This article originally appeared in Volume XX, Issue VII of The University Observer’s Otwo supplement and online at universityobserver.ie
Andrei Marks from Cipher Prime Studios chats to Niall Gosker about the group’s innovative blending of games and music
For most people music is passively experienced. There’s no direct interaction between the listener and music source, which is why games based around musical experimentation, ones that break this long-standing rule, are often so compelling.
Philadelphia based independent developers Cipher Prime Studios have created for themselves a loyal following by playing with this convention, mixing deep musical immersion with exceptionally elegant and reactive visuals, resulting in an unmistakable style.
Cipher Prime had quite an unusual start, one that didn’t initially have video games in the business plan at all. Developer at the studio, Andrei Marks, explains its conception. “Cipher Prime started when the two co-founders, Will Stallwood and Dain Saint, met each other at a party, fell in love with each other’s work, and made a small business baby together.
“Cipher Prime was actually a web design and development company first”, Marks goes on to elaborate. “Auditorium,the game that really launched Cipher Prime as a game company, was initially meant to be a sort of digital business card. You know, to drive traffic to the site and get people interested. But it ended up being so successful on its own that Cipher Prime transitioned into just doing games full-time.”
It was a happy coincidence that led to unintended greatness. Auditorium’s unusual mixture of minimalistic visuals and auditory interaction would set the stage for much of the studio’s design philosophy going forward, as Marks explains. “We’re all very avid music listeners, and consider the meshing of audio and gameplay to be one of the more important parts of development.”
Given music’s prominence in all of their games so far, Cipher Prime is lucky to be blessed in this area with one of the finest talents in the industry, co-founder and composer Dain Saint. His melancholic, piano based soundtrack to 2012 biological puzzler Splice a particular highlight.
“He went to school for mechanical engineering, but he’s been playing the piano and other instruments ever since he was little. He’s really into exploring different genres, and has stepped into chiptunes, classical [the Splicesoundtrack], jazz [the Shimsham soundtrack], dubstep [the Intake soundtrack], and a lot of other sorts of music that aren’t in our games.”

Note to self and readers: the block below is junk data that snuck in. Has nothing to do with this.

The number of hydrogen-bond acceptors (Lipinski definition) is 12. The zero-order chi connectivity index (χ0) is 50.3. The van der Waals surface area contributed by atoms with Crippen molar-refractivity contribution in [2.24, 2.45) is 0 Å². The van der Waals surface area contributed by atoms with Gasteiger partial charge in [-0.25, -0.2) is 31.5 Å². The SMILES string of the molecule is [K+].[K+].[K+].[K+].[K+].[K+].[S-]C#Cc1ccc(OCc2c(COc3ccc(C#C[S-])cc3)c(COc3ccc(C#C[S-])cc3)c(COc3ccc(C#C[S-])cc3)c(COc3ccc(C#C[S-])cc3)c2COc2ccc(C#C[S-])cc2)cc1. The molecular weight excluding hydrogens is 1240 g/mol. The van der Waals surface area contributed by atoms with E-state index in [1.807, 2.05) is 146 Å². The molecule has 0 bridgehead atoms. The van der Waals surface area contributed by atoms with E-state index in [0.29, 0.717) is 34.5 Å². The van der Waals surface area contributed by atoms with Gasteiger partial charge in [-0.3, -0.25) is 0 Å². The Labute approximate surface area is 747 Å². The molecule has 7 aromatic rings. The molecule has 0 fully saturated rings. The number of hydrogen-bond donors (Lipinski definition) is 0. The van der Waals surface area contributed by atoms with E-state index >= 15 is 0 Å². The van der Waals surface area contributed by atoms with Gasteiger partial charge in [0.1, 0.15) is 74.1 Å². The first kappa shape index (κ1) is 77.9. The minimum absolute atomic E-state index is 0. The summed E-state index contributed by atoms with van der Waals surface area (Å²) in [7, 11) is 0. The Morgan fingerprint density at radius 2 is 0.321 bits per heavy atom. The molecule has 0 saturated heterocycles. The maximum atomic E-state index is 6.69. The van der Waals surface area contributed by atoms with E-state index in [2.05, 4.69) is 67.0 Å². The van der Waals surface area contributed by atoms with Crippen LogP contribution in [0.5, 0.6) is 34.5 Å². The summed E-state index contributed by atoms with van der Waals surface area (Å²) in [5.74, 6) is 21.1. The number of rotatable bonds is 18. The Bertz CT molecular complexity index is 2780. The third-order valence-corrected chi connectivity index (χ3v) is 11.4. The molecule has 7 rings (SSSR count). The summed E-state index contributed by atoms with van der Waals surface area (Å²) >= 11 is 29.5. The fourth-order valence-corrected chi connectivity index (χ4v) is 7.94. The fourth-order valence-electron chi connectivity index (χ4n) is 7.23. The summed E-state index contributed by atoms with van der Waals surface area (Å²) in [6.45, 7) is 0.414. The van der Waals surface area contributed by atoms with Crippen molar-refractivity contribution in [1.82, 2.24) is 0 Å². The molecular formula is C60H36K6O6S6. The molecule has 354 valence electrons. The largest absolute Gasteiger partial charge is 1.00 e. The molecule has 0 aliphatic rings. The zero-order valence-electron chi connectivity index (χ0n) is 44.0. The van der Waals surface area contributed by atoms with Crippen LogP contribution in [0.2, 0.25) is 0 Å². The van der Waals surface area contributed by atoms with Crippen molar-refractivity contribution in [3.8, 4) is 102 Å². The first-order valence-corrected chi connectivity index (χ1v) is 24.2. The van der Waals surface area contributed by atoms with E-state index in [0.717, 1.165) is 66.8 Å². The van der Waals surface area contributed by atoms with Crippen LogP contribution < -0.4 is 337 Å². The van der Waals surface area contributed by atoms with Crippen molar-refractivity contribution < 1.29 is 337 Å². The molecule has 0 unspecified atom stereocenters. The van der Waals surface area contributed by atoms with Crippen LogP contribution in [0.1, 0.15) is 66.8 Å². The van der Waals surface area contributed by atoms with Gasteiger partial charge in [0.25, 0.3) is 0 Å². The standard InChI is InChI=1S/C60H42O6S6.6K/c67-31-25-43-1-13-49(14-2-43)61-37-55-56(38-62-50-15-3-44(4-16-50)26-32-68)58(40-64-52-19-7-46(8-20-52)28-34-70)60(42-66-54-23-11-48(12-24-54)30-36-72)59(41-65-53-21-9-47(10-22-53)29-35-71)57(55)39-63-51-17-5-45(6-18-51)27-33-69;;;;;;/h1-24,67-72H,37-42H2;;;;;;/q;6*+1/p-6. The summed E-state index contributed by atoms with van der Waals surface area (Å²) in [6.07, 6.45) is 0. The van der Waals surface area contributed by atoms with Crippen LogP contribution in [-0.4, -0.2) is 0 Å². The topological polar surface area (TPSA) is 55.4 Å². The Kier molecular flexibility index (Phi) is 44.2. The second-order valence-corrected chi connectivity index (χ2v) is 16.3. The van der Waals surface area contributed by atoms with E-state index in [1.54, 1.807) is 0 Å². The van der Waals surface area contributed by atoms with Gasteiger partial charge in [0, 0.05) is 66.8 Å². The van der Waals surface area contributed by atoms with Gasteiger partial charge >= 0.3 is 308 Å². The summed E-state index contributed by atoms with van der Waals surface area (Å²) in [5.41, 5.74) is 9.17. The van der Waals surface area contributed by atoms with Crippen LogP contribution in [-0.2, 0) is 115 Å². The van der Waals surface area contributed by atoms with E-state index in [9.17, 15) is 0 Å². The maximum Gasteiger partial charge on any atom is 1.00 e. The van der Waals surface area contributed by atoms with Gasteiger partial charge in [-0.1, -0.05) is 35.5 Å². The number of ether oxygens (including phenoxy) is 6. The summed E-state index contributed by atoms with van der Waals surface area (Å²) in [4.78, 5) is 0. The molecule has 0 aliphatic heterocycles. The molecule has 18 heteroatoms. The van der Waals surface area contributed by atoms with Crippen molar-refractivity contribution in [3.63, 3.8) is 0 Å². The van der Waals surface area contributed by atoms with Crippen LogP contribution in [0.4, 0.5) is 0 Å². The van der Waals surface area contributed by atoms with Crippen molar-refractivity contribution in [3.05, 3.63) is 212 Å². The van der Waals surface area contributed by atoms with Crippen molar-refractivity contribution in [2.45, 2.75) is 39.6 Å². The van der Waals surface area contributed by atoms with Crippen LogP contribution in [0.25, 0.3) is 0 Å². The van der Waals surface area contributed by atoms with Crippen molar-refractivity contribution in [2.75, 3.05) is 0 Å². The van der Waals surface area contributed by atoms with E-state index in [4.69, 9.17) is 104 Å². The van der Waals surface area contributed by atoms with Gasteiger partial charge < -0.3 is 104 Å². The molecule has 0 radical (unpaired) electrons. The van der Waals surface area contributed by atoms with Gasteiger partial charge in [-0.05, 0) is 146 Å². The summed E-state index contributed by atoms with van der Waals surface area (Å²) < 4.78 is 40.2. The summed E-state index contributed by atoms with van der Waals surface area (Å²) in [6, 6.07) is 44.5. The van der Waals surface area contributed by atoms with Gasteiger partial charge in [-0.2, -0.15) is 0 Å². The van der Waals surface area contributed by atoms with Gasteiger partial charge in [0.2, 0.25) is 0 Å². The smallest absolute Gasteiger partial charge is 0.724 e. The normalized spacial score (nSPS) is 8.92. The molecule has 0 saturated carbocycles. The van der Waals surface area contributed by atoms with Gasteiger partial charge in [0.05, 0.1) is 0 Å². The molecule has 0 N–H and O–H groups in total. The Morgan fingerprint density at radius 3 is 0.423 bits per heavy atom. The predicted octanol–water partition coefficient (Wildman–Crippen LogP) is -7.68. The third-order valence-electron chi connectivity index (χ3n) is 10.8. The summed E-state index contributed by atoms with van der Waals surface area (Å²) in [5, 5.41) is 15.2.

Of course audio is just one half of the presentational aspect that makes Cipher Prime Studios’ games such a sensory delight to engage with. “If the audio is Dain’s favourite child, then the visuals are Will’s baby. He’s a graphic designer by trade, and has his own criteria for what makes something aesthetically pleasing.
“Since Cipher Prime also started as not a game company, we think our standards for how a game should look are slightly different. And since we tend to make abstract games, we also have a lot more freedom to explore our particular style.”
As the company consists of a small team they have more opportunities to experiment, the results of which often form the basis for their next full title. “We make a lot of little prototypes on the side, both as a whole team, in pairs, triplets, and individually. And sometimes it just so happens that we’ll make something that captures the imagination of everyone and we decide to run with it.”
Their independence is clearly something the team values very highly, but Marks is quick to point out that being an indie developer is very much a double-edged sword scenario. “It means being able to set your own hours, working on whatever you want, and working with super fun and creative people. It also means being at a permanent marketing disadvantage and always worrying about money.”
Perhaps the most notable, and tangible, benefit of this freedom has been the opportunity to build and foster a real sense of community and camaraderie with both their fans and other local creators, with their weekly open door ‘Dev Night’ event.
“It started out as a couple of developer friends hanging out after work, half playing games and half motivating each other to finish their personal projects because, you know, personal projects never get finished. Then it turns out we had a lot more people in the local game dev community who were interested in hanging out.
“So we opened the event to the public, and we’ve met a lot of cool people and found that Philly has a lot of great talent that’s simply been isolated. Now we really look forward to Thursday nights, because we get to share our stuff and see what other people have been working on. It’s just a lot of fun.”
Cipher Prime is now set on creating a co-op sequel to the game that paved the way for Fractal, Splice, and most recently, Intake, with the ambitious Auditorium 2: Duet. It had a successful Kickstarter campaign in 2012 and since then, development has been underway. Marks concedes that it’s been slow going. “We are easily distractible people. And we will also admit that we’re slightly daunted by the thought of Duet.
“We want it to be the best of our games so far, like, by far. So we’re not rushing it, though now we have mixed feelings about having done a Kickstarter for it, because now we have two thousand people who backed up who may have different ideas about timelines.”
These two thousand backers are only the tip of the iceberg when it comes to the expectation surrounding the company’s next project; hopefully they won’t have too long to wait for this eagerly anticipated release.
For more information on the studio’s past, present, and future projects, visit http://www.cipherprime.com/